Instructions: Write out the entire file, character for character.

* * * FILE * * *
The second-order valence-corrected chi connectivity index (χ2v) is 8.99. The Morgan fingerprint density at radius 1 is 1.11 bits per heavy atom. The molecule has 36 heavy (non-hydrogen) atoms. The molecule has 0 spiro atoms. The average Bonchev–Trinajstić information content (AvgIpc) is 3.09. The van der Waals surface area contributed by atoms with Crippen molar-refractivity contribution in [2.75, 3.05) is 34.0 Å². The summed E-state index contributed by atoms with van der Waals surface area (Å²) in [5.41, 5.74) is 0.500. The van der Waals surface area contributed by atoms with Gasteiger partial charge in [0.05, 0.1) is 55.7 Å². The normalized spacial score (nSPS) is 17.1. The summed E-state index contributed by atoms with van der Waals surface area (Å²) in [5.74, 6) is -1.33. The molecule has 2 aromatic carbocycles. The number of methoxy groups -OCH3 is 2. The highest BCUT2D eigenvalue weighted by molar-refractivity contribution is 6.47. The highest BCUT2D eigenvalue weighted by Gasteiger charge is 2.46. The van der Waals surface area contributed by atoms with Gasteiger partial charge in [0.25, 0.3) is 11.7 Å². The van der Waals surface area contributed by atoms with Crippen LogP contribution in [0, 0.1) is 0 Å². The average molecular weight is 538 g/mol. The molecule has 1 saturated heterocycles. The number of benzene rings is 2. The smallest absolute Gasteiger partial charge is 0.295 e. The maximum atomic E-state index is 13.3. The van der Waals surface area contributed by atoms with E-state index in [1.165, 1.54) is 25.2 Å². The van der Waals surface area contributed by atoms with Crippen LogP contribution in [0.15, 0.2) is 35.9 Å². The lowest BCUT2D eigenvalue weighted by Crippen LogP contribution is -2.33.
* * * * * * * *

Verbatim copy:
The second-order valence-corrected chi connectivity index (χ2v) is 8.99. The Morgan fingerprint density at radius 1 is 1.11 bits per heavy atom. The molecule has 36 heavy (non-hydrogen) atoms. The molecule has 0 spiro atoms. The average Bonchev–Trinajstić information content (AvgIpc) is 3.09. The van der Waals surface area contributed by atoms with Crippen molar-refractivity contribution in [2.75, 3.05) is 34.0 Å². The summed E-state index contributed by atoms with van der Waals surface area (Å²) in [5.41, 5.74) is 0.500. The van der Waals surface area contributed by atoms with Gasteiger partial charge in [0.05, 0.1) is 55.7 Å². The normalized spacial score (nSPS) is 17.1. The summed E-state index contributed by atoms with van der Waals surface area (Å²) in [5.74, 6) is -1.33. The molecule has 2 aromatic carbocycles. The number of methoxy groups -OCH3 is 2. The highest BCUT2D eigenvalue weighted by molar-refractivity contribution is 6.47. The highest BCUT2D eigenvalue weighted by Gasteiger charge is 2.46. The van der Waals surface area contributed by atoms with Gasteiger partial charge in [0.25, 0.3) is 11.7 Å². The van der Waals surface area contributed by atoms with Crippen LogP contribution in [0, 0.1) is 0 Å². The average molecular weight is 538 g/mol. The molecule has 1 saturated heterocycles. The number of benzene rings is 2. The smallest absolute Gasteiger partial charge is 0.295 e. The maximum atomic E-state index is 13.3. The van der Waals surface area contributed by atoms with E-state index in [1.165, 1.54) is 25.2 Å². The van der Waals surface area contributed by atoms with Crippen LogP contribution in [0.15, 0.2) is 35.9 Å². The lowest BCUT2D eigenvalue weighted by Crippen LogP contribution is -2.33.